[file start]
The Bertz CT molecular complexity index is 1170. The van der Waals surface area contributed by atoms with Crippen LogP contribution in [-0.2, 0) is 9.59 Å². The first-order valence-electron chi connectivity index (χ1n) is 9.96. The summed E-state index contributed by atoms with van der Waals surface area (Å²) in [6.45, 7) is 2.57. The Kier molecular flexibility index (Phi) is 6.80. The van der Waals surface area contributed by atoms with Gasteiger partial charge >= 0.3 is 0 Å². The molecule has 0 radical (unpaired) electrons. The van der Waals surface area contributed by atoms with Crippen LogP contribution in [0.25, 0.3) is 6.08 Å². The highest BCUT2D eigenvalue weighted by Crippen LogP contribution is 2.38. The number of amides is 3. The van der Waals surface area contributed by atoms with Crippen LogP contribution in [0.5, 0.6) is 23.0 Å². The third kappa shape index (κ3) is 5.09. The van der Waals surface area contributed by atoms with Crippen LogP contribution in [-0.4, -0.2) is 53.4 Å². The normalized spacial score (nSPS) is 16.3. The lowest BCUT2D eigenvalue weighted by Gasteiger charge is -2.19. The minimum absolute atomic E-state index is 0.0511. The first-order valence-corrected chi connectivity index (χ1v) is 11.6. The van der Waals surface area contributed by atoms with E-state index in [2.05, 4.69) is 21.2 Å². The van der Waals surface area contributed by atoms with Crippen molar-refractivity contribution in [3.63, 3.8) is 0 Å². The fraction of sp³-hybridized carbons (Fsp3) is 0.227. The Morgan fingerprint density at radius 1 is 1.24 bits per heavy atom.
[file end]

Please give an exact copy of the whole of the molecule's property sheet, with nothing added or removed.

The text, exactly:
The Bertz CT molecular complexity index is 1170. The van der Waals surface area contributed by atoms with Crippen LogP contribution in [-0.2, 0) is 9.59 Å². The first-order valence-electron chi connectivity index (χ1n) is 9.96. The summed E-state index contributed by atoms with van der Waals surface area (Å²) in [6.45, 7) is 2.57. The Kier molecular flexibility index (Phi) is 6.80. The van der Waals surface area contributed by atoms with Gasteiger partial charge >= 0.3 is 0 Å². The molecule has 0 radical (unpaired) electrons. The van der Waals surface area contributed by atoms with Crippen LogP contribution in [0.25, 0.3) is 6.08 Å². The highest BCUT2D eigenvalue weighted by Crippen LogP contribution is 2.38. The number of amides is 3. The van der Waals surface area contributed by atoms with Crippen LogP contribution in [0.5, 0.6) is 23.0 Å². The third kappa shape index (κ3) is 5.09. The van der Waals surface area contributed by atoms with Crippen LogP contribution in [-0.4, -0.2) is 53.4 Å². The normalized spacial score (nSPS) is 16.3. The lowest BCUT2D eigenvalue weighted by Gasteiger charge is -2.19. The minimum absolute atomic E-state index is 0.0511. The first-order valence-corrected chi connectivity index (χ1v) is 11.6. The van der Waals surface area contributed by atoms with E-state index in [2.05, 4.69) is 21.2 Å². The van der Waals surface area contributed by atoms with Crippen molar-refractivity contribution in [3.63, 3.8) is 0 Å². The fraction of sp³-hybridized carbons (Fsp3) is 0.227. The Morgan fingerprint density at radius 1 is 1.24 bits per heavy atom.